Survival of Clean Power Plan under a Trump administration looms as a question
Thursday, January 19, 2017
President-elect Donald J. Trump has promised to do away with the Environmental Protection Agency’s Clean Power Plan, eliminate the Waters of the United States final rule, and make other changes in the nation’s energy sector, including withdrawing from the international climate change accord that was reached in Paris, France, in December 2015.
“We will eliminate the highly invasive ‘Waters of the U.S.’ rule, and scrap the $5 trillion dollar Obama-Clinton Climate Action Plan and the Clean Power Plan,” says a statement on the Trump transition team’s website.
On Nov. 22, the president-elect seemed to slightly moderate his stance on climate change. In an interview with editors at the New York Times, Trump said “that he would ‘keep an open mind’ about whether to pull the United States out” of the Paris agreement, the Times reported. “I’m looking at it very closely. I have an open mind to it,” the president-elect said.
Court ruling on Clean Power Plan is pending
The EPA’s final Clean Power Plan rule, which was published in the Federal Register in October 2015, is currently on hold because of pending court litigation.
More than two dozen states are taking part in the litigation against the Clean Power Plan. In February 2016, the Supreme Court voted 5-4 to grant motions filed by 27 states and various industry groups — including the American Public Power Association — asking to put the Clean Power Plan on hold while the courts review it.
In September, a full “en banc” panel of the U.S. Court of Appeals for the District of Columbia Circuit heard seven hours of oral arguments in the case, State of West Virginia, et al., v. Environmental Protection Agency.
If the D.C. Circuit court upholds the Clean Power Plan, then the challengers could, and almost certainly will, ask the Supreme Court to take up the case. If the court strikes the EPA plan down, then states and others who support the Clean Power Plan could, likewise, appeal to the Supreme Court.
As of Jan. 6, the court had not issued a ruling in the case.
When will the appeals court rule?
If the D.C. Circuit court issues its ruling before Inauguration Day, Jan. 20, 2017, and upholds the EPA rule (a possibility that many legal experts consider likely) then the next move would be up to the incoming Trump administration.
The new administration could ask the court to remand the rule back to the EPA. The agency could then re-examine the rule through a new round of rulemaking. While the rulemaking process is time-consuming, the EPA already has a massive amount of information about this topic, so it could issue a new rule relatively quickly — perhaps within a year.
Another approach the incoming administration could use, if the EPA rule is upheld by the courts, would be to decide not to enforce the rule. The new administration also could cut the EPA’s budget, making it harder for the agency to enforce all environmental regulations.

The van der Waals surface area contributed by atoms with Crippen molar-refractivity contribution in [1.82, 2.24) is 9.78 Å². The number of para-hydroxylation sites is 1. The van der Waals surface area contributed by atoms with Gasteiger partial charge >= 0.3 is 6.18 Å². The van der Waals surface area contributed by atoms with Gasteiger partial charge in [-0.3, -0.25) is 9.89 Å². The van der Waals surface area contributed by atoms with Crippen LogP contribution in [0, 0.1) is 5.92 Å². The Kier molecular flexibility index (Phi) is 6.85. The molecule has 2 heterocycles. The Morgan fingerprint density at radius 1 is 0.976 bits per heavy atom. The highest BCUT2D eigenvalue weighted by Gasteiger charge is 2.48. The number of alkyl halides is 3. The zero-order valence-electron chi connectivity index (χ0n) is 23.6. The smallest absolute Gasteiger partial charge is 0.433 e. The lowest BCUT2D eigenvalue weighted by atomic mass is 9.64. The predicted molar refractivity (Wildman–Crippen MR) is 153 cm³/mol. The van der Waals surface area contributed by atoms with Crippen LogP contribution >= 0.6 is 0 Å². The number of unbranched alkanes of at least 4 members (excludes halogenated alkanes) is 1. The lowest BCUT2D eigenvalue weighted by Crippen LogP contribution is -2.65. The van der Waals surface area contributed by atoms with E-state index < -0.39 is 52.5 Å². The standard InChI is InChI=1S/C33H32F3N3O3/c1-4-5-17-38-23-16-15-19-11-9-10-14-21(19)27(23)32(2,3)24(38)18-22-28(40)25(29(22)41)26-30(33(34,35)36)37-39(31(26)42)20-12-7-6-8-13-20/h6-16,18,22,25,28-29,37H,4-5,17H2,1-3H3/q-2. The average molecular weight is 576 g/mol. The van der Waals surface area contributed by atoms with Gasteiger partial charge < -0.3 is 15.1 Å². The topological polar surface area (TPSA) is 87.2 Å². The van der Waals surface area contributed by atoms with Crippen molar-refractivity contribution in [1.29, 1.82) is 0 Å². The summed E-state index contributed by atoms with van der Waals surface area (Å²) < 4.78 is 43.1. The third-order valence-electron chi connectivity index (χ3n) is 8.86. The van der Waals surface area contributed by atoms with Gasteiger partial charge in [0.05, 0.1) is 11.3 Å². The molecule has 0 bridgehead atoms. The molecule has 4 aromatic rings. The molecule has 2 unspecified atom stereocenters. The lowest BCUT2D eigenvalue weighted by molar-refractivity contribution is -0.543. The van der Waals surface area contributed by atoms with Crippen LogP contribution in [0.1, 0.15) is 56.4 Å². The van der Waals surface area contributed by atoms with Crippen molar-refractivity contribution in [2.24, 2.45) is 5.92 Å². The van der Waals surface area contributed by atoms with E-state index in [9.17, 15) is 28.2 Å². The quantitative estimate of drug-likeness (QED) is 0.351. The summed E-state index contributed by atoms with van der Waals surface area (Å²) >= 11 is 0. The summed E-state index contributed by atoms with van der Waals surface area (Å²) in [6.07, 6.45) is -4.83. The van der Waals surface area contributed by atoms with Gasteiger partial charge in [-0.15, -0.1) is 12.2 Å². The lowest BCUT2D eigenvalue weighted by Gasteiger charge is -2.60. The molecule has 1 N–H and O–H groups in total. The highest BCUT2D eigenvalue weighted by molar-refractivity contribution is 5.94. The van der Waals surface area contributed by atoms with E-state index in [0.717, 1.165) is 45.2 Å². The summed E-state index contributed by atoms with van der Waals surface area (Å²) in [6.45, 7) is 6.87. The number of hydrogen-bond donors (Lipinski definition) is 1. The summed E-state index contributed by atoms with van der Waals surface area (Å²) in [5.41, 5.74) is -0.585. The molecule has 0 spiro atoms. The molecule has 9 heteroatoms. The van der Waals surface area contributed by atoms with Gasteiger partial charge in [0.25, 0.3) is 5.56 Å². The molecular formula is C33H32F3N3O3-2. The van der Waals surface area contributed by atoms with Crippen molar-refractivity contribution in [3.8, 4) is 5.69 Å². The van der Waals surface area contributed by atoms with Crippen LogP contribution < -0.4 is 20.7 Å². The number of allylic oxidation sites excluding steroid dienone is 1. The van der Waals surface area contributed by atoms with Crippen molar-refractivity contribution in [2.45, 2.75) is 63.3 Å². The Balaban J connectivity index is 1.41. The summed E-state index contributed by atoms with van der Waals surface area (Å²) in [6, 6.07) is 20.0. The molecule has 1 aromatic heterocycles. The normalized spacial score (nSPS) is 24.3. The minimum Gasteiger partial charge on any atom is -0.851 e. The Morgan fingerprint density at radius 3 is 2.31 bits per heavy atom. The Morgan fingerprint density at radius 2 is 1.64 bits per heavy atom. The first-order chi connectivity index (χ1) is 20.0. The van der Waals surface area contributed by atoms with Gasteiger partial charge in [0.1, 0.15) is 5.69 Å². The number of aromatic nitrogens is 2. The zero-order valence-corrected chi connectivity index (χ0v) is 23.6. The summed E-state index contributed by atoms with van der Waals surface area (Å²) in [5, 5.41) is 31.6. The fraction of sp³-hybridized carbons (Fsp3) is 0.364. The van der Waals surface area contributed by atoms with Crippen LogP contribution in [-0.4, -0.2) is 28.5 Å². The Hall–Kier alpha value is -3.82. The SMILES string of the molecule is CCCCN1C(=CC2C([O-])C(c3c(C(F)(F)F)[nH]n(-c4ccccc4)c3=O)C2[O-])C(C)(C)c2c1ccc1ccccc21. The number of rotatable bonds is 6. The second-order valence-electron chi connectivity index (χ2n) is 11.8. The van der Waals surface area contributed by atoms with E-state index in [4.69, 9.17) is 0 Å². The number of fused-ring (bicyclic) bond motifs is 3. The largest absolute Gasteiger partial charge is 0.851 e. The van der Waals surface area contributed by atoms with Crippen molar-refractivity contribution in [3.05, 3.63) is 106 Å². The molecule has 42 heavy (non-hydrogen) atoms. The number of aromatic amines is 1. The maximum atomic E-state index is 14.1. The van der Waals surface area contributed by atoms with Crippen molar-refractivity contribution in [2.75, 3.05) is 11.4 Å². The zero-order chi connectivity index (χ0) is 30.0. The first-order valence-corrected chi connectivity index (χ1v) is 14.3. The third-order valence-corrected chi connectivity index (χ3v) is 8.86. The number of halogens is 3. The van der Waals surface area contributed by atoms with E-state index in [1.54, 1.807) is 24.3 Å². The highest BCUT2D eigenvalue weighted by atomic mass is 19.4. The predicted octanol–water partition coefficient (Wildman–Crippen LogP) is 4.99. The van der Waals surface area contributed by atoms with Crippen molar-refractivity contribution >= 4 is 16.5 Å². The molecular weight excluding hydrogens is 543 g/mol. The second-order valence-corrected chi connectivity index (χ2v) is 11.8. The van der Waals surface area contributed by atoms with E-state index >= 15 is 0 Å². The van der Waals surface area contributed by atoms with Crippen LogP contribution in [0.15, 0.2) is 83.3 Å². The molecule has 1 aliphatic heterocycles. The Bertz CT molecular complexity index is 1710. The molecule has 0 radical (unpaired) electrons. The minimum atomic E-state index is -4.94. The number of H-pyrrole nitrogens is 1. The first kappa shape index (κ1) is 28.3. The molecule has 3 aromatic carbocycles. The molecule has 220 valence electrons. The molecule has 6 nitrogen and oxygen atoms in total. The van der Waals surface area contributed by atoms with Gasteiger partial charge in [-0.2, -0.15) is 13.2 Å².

Section 111(b) litigation
The EPA’s regulations on CO2 emissions from new, modified and reconstructed coal- and natural gas-fired power plants were promulgated under Section 111(b) of the Clean Air Act. The agency’s regulations on CO2 emissions from existing power plants, on the other hand, were promulgated under a different part of the Clean Air Act: Section 111(d).
The Section 111(b) rule for new power plants also has been challenged in court, and that litigation provides another potential way of defeating the Clean Power Plan for existing power plants. As the Washington Post reported last year, the EPA “is required to promulgate standards for new sources before it may impose standards on existing sources under 111(d).”
If a court decision strikes down the Section 111(b) rule, this could cause the rest of the Clean Power Plan to fall.
Interpretations could change
When President-elect Trump takes office, his new administration could decide to revise the EPA rule on existing plants by reversing the current statutory interpretation of the EPA’s authority to regulate power plant emissions under Section 111(d) of the Clean Air Act. For example, the new administration could conclude that Section 111(d) prevents the EPA from promulgating emission guidelines for source categories that are already regulated under Section 112 of the Act — one of the arguments put forth by those who are challenging the Clean Power Plan.
Under the new administration, the EPA also could revisit the “best system of emissions reduction, or BSER, methodology that the agency used to establish performance standards based on generation shifting from fossil fuels to renewable resources.
NRDC vows to fight
Final rules such as the Clean Power Plan are not easy to turn around, said David Goldston, the Natural Resources Defense Council’s director of government affairs, in a Nov. 22 interview with the American Public Power Association. These rules took years to be proposed, to go through public comments, be revised, and be issued in final form, and need to be modified the same way, he said.
The NRDC “will use the tools the law provides” to defend the Clean Power Plan and other environmental regulations, he said.
“We feel that these environmental safeguards have broad public support,” Goldston said. “A president can’t just snap his fingers and undo them.”
Orders, rules, and final rules
President Obama has issued many executive orders over the last few years. In theory, at least, President-elect Trump could undo Obama’s orders with fresh executive orders of his own.